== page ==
Resume or CV preparation tips

Less is not more!
I do not subscribe to the view that CV’s should be brief. This is because I regularly interview people who have omitted relevant information from their CV. Furthermore, aside from the primary selection criteria for a position, employers usually have a ‘wish list’ of other skills or experience in a candidate, which is often undeclared. Your comprehensive CV or resume may contain skills and experience which you do not realise are of interest to a prospective employer.
If you think your CV is verbose, then I would suggest that you delete certain information which may not be relevant to the position in question.

Assume nothing!
Do not assume that the person who is reading your CV knows what each of your employers do. Say a few words explaining the nature of the employer’s business. The same applies to projects. Everyone in your company might know what project ‘XYZ’ was and what it entailed, but don’t assume everyone outside the company to know this.

Why have you changed jobs?

The reasons why you changed jobs is of interest to employers. If a job was a fixed term contract, say so in your CV.

I like to see the month and year in which you start and finish each job. Vagueness regarding dates worries employers and recruiters alike.

Explain your roles

For each job you have held in recent memory, say up to the last ten years, explain your roles in detail. By all means detail your responsibilities, but also explain the goals of the position and what the performance measurement criteria were.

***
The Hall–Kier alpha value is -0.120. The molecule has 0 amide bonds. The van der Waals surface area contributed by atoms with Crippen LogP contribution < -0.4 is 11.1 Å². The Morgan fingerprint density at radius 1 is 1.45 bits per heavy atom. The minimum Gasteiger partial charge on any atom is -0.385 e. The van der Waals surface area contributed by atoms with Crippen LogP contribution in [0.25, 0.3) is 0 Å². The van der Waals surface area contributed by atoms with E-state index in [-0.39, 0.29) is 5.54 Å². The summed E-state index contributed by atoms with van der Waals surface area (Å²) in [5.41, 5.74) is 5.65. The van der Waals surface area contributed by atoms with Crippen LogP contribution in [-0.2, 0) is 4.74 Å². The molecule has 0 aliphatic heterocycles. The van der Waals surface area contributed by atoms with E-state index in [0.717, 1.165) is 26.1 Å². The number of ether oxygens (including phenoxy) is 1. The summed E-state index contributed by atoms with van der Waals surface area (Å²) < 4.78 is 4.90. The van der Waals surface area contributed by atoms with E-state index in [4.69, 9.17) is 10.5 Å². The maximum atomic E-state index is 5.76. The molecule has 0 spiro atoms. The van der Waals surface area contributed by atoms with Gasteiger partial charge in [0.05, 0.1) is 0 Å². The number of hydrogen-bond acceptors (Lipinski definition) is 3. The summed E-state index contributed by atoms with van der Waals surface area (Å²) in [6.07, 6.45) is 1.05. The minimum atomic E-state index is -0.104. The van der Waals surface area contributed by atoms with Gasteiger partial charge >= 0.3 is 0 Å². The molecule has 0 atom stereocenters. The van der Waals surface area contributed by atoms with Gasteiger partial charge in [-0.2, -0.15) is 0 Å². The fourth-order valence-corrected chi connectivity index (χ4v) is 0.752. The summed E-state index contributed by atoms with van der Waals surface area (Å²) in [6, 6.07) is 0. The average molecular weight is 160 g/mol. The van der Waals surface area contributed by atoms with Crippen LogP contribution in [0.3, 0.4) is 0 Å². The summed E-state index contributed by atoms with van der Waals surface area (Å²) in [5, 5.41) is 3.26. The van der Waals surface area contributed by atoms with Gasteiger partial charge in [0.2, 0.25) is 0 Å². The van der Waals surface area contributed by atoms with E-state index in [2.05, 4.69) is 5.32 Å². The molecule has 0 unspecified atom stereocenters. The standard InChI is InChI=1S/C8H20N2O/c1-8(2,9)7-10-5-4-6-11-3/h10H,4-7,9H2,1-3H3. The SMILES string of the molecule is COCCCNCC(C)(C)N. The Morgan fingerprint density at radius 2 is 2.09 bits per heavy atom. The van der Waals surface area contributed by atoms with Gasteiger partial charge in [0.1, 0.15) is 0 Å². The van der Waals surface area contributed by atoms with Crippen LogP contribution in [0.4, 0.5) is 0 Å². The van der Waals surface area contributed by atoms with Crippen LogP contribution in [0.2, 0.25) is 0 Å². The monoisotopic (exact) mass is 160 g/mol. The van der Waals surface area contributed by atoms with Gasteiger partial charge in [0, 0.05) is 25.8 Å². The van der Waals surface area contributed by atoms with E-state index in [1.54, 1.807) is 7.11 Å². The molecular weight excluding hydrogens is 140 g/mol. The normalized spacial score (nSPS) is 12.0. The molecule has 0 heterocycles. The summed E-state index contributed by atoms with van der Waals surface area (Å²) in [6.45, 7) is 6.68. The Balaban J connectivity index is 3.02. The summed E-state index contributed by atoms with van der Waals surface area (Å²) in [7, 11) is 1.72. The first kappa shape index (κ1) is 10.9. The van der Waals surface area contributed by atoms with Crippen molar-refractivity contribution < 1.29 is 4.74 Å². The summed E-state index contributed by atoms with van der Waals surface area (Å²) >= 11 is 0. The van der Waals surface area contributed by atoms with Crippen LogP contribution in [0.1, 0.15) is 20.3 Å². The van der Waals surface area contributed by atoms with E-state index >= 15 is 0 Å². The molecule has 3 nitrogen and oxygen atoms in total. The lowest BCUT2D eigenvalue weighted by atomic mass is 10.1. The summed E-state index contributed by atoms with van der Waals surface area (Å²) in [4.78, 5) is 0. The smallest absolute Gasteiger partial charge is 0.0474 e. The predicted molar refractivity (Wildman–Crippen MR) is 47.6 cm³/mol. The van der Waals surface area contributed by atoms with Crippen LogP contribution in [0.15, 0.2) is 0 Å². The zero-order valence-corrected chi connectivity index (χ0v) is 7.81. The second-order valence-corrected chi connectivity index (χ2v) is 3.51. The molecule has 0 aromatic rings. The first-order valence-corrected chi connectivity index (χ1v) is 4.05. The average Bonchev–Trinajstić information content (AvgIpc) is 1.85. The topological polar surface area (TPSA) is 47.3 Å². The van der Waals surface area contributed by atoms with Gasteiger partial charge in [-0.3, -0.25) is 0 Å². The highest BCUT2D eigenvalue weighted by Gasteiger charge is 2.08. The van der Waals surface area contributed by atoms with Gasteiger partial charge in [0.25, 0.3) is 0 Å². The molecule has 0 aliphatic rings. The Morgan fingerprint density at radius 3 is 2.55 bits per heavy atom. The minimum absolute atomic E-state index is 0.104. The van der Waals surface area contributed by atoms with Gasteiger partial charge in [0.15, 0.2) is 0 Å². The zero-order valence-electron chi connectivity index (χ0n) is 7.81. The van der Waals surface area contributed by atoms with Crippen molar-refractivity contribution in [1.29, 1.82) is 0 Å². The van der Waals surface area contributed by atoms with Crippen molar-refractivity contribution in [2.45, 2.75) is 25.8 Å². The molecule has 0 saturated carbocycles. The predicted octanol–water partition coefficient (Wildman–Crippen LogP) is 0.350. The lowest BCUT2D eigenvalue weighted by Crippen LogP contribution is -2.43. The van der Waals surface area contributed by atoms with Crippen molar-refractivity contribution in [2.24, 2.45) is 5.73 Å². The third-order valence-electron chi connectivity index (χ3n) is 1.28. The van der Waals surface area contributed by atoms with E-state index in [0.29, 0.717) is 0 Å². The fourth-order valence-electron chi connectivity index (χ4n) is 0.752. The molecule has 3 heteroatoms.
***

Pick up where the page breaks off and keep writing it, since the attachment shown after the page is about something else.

Relevant information
Only include information which is relevant to your employment. Do NOT mention partner/children/dog/cat etc. You need not mention your birth date, age, marital status, or any personal information which might lead to conscious or sub conscious discrimination. Even interests or hobbies should really be excluded.
Do mention skills in languages other than English. If English is not your first language state your proficiency in English language, spoken and written.

By all means list referees, but if you want your prospective employer to ask your permission before contacting them, you should then state that clearly.

There are no rules for resume writing or CV formatting but the vast majority detail career history in reverse chronological order. Personal details and qualifications are usually at the beginning of the document, but can be at the end. If you have considerable work experience it can help to summarise this then follow with a more detailed account of each position.

If you have genuine talent (and probably training) in document presentation then you will know how to produce a smart looking CV. Otherwise play safe – keep the format simple. If you are sending your CV by email, which most people do nowadays, avoid using complex document formatting or non standard fonts which may print differently on different printers. For the same reason, avoid moving the page margins out. Don’t try to ‘jazz up’ your CV by using graphics. Avoid mixing font types. Do use hard page breaks. Do use the spell checker! – there is absolutely no excuse for spelling mistakes if you are using a word processor.

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